Our STM screening identified mutations affecting previously reported virulence and pathogenicity factors in P. savastanoi, such as the biosynthesis of IAA (iaaH gene, strain FAM-110) and the T3SS (hrpR gene, strain FAM-117), which validates the use of young micropropagated olive plants for the identification of virulence genes in this pathogen. In relation to the T3SS, the virulence phenotype, the cellular localization in olive tissue and the structure of the tumors observed for the hrpR mutant (Figs 3, 5, 6) were in agreement with our previous results (Pérez-Martínez et al., 2010).
Fitness and virulence genes of P. savastanoi pv. savastanoi identified in this study included those related to the Sec pathway, which is essential in other bacteria for peptide translocation across or into the bacterial membrane and for the functional assembly of the T3SS and T4SS (Chen et al., 2000; Kimbrough & Miller, 2002). Peptides translocated through the transmembrane SecYEG complex are then correctly folded by the periplasmic chaperone PpiD (Antonoaea et al., 2008). Transposon insertions into either secG or ppiD resulted in a significant fitness reduction in planta (Fig. 1), which in the case of the secG mutant was clearly reflected by a reduction of the GFP fluorescence observed in tumors induced by this strain (Fig. 5). In addition, the spatial distribution of pathogen cells and the internal structure of the tumors induced by this strain were similar to those visualized for the hrpR mutant (Fig. 6), indicating that the P. savastanoi pv. savastanoi Sec pathway is also essential for host cell lysis and for the spatial distribution of the pathogen inside olive tissues.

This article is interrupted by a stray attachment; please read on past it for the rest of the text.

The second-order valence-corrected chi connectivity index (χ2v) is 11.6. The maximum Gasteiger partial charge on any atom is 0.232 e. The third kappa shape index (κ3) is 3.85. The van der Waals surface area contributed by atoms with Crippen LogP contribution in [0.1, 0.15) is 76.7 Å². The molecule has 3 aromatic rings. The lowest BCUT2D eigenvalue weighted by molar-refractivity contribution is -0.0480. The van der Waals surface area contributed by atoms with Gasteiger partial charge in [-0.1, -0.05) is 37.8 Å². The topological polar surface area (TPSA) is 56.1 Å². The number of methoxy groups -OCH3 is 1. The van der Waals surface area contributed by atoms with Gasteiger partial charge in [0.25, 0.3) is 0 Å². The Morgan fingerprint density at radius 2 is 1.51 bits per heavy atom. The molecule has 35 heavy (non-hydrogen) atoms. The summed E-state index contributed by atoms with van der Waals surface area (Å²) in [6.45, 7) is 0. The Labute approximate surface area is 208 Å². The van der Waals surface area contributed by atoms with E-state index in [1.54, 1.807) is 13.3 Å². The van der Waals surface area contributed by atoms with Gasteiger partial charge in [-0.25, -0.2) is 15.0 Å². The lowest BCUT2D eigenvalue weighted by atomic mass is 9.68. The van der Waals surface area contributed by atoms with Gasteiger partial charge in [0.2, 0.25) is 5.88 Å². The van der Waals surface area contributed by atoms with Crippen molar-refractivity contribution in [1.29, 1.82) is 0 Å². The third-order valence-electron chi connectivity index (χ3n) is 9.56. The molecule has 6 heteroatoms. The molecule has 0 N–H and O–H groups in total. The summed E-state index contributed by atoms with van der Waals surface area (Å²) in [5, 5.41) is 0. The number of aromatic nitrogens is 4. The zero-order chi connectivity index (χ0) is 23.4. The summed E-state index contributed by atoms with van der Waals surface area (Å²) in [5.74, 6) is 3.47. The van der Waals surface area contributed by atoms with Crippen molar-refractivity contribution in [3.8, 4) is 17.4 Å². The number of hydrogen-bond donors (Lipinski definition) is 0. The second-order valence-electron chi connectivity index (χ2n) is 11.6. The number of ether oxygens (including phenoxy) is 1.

Type IV secretion systems are multiprotein complexes that mediate translocation of macromolecules (proteins, DNA or DNA–protein complexes) across the bacterial cell envelope into recipient cells (Álvarez-Martínez & Christie, 2009). T4SSs have been subgrouped into type IVA (vir genes) and type IVB (tra genes) (Christie et al., 2005). Although the role of the T4SSs in virulence is still not well understood in Pseudomonas, in other animal pathogenic bacteria, such as Bartonella (Schroder et al., 2011), Helicobacter (Backert & Clyne, 2011) and Brucella (de Jong & Tsolis, 2011), this system has an important role in pathogenesis. Our screening identified transposon insertions in both type IVA (virB4 gene) and type IVB (traY gene). These mutants showed a significant virulence reduction in adult olive plants, indicating that these systems are also relevant for P. savastanoi pathogenicity.